by Tim Stallings & Geoff Kunkler
Estate planning attorneys have practically resorted to using a crystal ball due to recent uncertainty surrounding estate and gift tax regulations. Federal estate and gift tax provisions expired at the end of 2012, reverting the estate and gift tax amounts back to the $1 million exemption and a 55 percent tax rate. Shortly thereafter, the signing of the American Taxpayer Relief Act of 2012 resolved the uncertainty surrounding the status of the federal estate and gift tax.
The gift tax lifetime exemption is also $5 million and is indexed each year for inflation. Similar to the estate tax, the inflation-adjusted lifetime exemption amount is $5.25 million for 2013. The gift tax rate has also increased to 40 percent on gifts made above the lifetime exemption amount. It is also important to remember that it is giver’s responsibility to pay any applicable gift tax, not the receiver’s. In addition, the gift tax annual exclusion amount has increased in 2013 to $14,000.Unlike the lifetime exemption which applies to total gifts made during a person’s lifetime, you can take advantage of the $14,000 exclusion every year. The annual exclusion is measured on a “per recipient” basis. This means you can make as many gifts as you desire, without having to file a gift tax return or using any portion of your lifetime exemption amount, as long as no one gets more than $14,000 in a year. If you are married, you and your spouse may combine your annual exclusion amount to gift up to $28,000 per recipient. The annual exclusion amount does not count against your lifetime exemption. For gifts exceeding the annual exclusion, the difference between the gift and the annual exclusion is deducted from the lifetime exemption amount.
A surviving spouse’s ability to make use of the exemption that was not used up by a deceased spouse, known as portability, was made “permanent” by the American Taxpayer Relief Act. Portability allows married persons to add any unused portion of his or her spouse’s estate tax exemption to their exemption amount. For example, if a husband dies in 2013 and has used $3 million toward his exemption, the $2.25 million unused amount may be used to increase his wife’s estate tax exemption to $7.5 million (her $5.25 million exemption plus his unused $2.25 million exemption). It is important to note that this portability is not automatic. In order to take advantage of the portability provisions, the surviving spouse must file a timely estate tax return (IRS Form 706) for the deceased spouse’s estate. Failure to file a timely return will result in the loss of the deceased spouse’s exemption amount.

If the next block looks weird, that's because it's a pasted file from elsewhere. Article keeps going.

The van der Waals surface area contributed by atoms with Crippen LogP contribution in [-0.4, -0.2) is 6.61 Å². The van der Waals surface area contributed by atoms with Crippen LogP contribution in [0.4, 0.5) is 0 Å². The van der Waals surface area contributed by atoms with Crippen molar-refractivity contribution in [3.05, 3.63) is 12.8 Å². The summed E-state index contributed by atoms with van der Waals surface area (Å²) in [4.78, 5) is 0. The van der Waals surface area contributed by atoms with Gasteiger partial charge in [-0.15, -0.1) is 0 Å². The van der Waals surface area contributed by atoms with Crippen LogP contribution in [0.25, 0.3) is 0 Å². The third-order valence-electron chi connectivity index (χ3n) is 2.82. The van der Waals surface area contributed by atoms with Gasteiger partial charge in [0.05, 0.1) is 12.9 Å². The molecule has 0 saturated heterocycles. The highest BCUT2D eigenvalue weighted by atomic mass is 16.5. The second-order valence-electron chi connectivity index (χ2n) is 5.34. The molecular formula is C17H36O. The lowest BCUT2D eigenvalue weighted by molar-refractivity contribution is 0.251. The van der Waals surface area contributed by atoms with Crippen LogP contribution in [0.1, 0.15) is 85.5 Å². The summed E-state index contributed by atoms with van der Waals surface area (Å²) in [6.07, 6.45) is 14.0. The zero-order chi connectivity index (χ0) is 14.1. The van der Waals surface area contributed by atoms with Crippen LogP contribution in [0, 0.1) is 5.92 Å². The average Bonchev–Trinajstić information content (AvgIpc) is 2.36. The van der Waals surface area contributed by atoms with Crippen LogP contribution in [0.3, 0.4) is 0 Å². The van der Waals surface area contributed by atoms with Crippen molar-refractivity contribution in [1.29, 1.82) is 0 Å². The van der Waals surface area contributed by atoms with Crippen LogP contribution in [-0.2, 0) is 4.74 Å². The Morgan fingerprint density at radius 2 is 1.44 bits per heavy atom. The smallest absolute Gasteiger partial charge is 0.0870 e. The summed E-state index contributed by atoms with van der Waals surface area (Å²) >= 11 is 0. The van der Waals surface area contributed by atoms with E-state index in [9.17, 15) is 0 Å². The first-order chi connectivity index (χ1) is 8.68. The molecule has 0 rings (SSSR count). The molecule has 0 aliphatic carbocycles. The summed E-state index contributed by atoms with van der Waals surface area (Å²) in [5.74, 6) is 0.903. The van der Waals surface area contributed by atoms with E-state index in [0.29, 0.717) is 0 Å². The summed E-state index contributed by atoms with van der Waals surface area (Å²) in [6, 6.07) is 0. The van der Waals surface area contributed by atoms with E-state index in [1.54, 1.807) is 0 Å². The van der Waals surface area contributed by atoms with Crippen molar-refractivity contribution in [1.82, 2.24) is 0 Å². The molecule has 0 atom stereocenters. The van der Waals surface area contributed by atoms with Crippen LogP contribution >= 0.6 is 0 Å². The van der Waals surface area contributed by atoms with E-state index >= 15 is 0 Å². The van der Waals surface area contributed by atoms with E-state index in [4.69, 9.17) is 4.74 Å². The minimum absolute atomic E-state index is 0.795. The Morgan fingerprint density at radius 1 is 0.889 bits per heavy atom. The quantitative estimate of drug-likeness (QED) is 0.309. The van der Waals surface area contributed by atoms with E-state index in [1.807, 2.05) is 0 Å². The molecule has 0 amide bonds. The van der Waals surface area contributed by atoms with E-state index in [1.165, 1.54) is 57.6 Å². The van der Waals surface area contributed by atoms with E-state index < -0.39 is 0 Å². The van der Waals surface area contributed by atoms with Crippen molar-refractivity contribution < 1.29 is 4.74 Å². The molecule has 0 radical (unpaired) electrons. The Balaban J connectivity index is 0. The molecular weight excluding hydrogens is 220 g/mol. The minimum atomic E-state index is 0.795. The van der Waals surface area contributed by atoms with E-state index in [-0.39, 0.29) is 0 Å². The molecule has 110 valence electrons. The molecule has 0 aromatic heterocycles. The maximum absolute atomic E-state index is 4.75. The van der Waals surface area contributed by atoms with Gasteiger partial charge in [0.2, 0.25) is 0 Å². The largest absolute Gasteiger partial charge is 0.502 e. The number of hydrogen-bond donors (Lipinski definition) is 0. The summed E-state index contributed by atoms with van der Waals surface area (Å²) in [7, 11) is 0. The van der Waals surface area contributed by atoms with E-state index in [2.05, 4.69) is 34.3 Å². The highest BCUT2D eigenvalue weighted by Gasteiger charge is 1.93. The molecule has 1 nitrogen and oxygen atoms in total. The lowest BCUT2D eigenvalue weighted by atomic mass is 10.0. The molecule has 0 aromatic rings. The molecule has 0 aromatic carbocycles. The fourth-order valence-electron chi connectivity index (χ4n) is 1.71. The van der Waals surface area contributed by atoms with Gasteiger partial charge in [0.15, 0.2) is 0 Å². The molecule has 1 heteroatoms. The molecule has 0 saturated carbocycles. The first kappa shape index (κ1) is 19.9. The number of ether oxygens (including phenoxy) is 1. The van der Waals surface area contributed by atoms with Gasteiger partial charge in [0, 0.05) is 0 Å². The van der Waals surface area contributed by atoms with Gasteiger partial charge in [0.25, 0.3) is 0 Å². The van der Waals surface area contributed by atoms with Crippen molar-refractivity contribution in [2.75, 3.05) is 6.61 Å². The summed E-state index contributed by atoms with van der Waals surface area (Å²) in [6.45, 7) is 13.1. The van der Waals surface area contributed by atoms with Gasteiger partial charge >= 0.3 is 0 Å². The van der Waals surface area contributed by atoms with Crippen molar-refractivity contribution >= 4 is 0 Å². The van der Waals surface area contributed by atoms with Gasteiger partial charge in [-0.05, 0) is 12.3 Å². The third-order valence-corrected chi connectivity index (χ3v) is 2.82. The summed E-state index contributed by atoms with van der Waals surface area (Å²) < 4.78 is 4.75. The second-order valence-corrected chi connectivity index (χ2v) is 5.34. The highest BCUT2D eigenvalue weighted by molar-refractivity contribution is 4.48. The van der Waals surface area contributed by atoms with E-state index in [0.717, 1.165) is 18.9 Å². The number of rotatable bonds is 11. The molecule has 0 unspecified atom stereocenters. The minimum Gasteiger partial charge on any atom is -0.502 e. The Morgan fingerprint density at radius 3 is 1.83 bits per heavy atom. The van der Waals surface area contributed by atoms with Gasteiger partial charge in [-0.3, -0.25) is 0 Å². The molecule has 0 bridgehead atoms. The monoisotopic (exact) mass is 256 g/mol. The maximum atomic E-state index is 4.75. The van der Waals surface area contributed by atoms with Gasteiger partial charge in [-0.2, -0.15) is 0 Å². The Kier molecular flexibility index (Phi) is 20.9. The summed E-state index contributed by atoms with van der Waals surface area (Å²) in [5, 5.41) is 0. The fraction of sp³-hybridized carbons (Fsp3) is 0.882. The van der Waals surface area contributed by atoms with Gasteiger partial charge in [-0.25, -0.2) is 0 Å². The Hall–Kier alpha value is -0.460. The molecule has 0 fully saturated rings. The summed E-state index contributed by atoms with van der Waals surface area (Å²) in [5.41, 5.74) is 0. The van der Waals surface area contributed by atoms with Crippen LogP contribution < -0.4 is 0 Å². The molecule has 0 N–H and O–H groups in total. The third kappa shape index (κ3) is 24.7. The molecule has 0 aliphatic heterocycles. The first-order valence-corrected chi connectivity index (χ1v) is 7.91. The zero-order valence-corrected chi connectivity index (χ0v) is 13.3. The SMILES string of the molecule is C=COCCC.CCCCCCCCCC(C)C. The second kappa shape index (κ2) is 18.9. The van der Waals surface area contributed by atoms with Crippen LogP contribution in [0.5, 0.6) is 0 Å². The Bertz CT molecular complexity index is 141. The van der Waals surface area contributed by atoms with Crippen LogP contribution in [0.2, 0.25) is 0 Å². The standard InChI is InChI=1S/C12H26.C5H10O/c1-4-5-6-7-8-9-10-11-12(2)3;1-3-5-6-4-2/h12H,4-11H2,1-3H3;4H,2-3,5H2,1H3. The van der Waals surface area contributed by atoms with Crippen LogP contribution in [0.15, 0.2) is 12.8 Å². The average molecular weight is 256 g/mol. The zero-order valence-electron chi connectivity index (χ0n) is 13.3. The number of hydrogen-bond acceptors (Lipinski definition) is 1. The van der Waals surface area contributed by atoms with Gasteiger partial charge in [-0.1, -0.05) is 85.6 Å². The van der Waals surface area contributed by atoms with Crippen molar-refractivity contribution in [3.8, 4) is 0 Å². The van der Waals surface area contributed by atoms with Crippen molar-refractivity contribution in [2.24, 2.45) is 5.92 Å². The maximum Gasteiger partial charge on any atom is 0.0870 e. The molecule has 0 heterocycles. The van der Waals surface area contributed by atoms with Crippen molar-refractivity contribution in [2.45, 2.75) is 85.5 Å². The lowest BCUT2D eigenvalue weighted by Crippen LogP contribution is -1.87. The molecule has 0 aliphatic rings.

EDUCATIONAL AND MEDICAL EXCLUSIONS
Certain payments qualify for education and medical exclusions to the federal gift tax. This means that you can pay for qualified educational or medical expenses of another and also give that individual an additional $14,000 in the same year without incurring any gift tax.<
The educational exclusion allows you can make payments directly to qualified institutions that are not subject to federal gift tax. For a payment to qualify for the educational exclusion you must submit it directly to the educational institution, not to the individual receiving the education. Also, this payment must be used exclusively for tuition. This means that if you pay for books, room and board or other types of educational expenses, your payments will be subject to the gift tax if they exceed $14,000. Additionally, a giver may combine up to five years worth of exemptions, or $70,000 per recipient, as a contribution to a 529 college savings plan without gift tax implications. However, no other gifts to that recipient are allowed for the five year period.
Payments made directly to medical care facilities or medical insurance companies are also excluded from the federal gift tax under the medical exclusion. Similar to the educational exclusion, these payments must be made directly to the medical care facility or to the medical insurance provider, not to the individual receiving the medical care.
It is important to be aware that the giver’s “cost basis” in the item transfers to the recipient if the item is transferred during the giver’s lifetime. Therefore, the capital gains tax on a sale will be measured from the item’s value at the time it was acquired by “the giver” and not the value on the date the gift was received. In contrast, if you inherit assets after the giver’s death, the “cost basis” jumps to the full market value as of the date of their death and the receiver would owe no capital gains tax on prior appreciation.
Not all capital gains are treated equally, and the tax rate can vary depending on how long you held the asset. If you hold an investment for one year or less, you will be subject to short-term capital gains tax at your regular income rate. If income tax rates go up, or if your capital gains bump you into another tax bracket, you will pay whatever income tax is “normal” for you. Assets held for longer than one year are subject to long-term capital gains tax that can range from 15% to 20% depending on your tax bracket. Also beginning in 2013, taxpayers at or above certain income thresholds will be subject to an additional 3.8% Medicare surtax on capital gain income, which could result in an overall rate of 23.8%.
Due to the ever-changing tax laws, the influx of mass information on the Internet, and the fact that there is no “one size fits all” advice for anyone trying to maximize asset savings, the best way to ensure that “gifting” or any other choice affecting your estate is in your best interest is to consult an estate planning attorney.